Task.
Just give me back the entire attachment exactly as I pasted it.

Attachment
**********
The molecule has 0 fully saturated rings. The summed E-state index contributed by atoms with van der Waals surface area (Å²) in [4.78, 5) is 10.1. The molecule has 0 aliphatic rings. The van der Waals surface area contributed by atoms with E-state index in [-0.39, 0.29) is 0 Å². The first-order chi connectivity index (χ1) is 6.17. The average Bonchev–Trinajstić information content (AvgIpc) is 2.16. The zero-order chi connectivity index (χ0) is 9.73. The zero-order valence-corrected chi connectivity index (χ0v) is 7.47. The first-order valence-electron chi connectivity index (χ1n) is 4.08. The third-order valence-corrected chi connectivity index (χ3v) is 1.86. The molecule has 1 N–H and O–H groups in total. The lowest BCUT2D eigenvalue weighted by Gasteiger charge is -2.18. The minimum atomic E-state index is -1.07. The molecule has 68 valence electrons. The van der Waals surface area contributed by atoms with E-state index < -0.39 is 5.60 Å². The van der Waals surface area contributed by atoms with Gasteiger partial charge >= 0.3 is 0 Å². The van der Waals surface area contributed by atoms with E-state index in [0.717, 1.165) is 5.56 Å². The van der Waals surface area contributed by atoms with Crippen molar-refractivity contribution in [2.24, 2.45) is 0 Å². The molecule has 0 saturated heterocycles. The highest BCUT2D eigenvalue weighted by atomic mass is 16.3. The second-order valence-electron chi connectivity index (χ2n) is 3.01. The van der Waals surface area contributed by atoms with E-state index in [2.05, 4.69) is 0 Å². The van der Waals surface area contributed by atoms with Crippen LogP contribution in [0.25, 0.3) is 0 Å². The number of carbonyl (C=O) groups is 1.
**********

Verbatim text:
The molecule has 0 fully saturated rings. The summed E-state index contributed by atoms with van der Waals surface area (Å²) in [4.78, 5) is 10.1. The molecule has 0 aliphatic rings. The van der Waals surface area contributed by atoms with E-state index in [-0.39, 0.29) is 0 Å². The first-order chi connectivity index (χ1) is 6.17. The average Bonchev–Trinajstić information content (AvgIpc) is 2.16. The zero-order chi connectivity index (χ0) is 9.73. The zero-order valence-corrected chi connectivity index (χ0v) is 7.47. The first-order valence-electron chi connectivity index (χ1n) is 4.08. The third-order valence-corrected chi connectivity index (χ3v) is 1.86. The molecule has 1 N–H and O–H groups in total. The lowest BCUT2D eigenvalue weighted by Gasteiger charge is -2.18. The minimum atomic E-state index is -1.07. The molecule has 68 valence electrons. The van der Waals surface area contributed by atoms with E-state index < -0.39 is 5.60 Å². The van der Waals surface area contributed by atoms with Gasteiger partial charge >= 0.3 is 0 Å². The van der Waals surface area contributed by atoms with E-state index in [0.717, 1.165) is 5.56 Å². The van der Waals surface area contributed by atoms with Crippen molar-refractivity contribution in [2.24, 2.45) is 0 Å². The molecule has 0 saturated heterocycles. The highest BCUT2D eigenvalue weighted by atomic mass is 16.3. The second-order valence-electron chi connectivity index (χ2n) is 3.01. The van der Waals surface area contributed by atoms with E-state index in [2.05, 4.69) is 0 Å². The van der Waals surface area contributed by atoms with Crippen LogP contribution in [0.25, 0.3) is 0 Å². The number of carbonyl (C=O) groups is 1.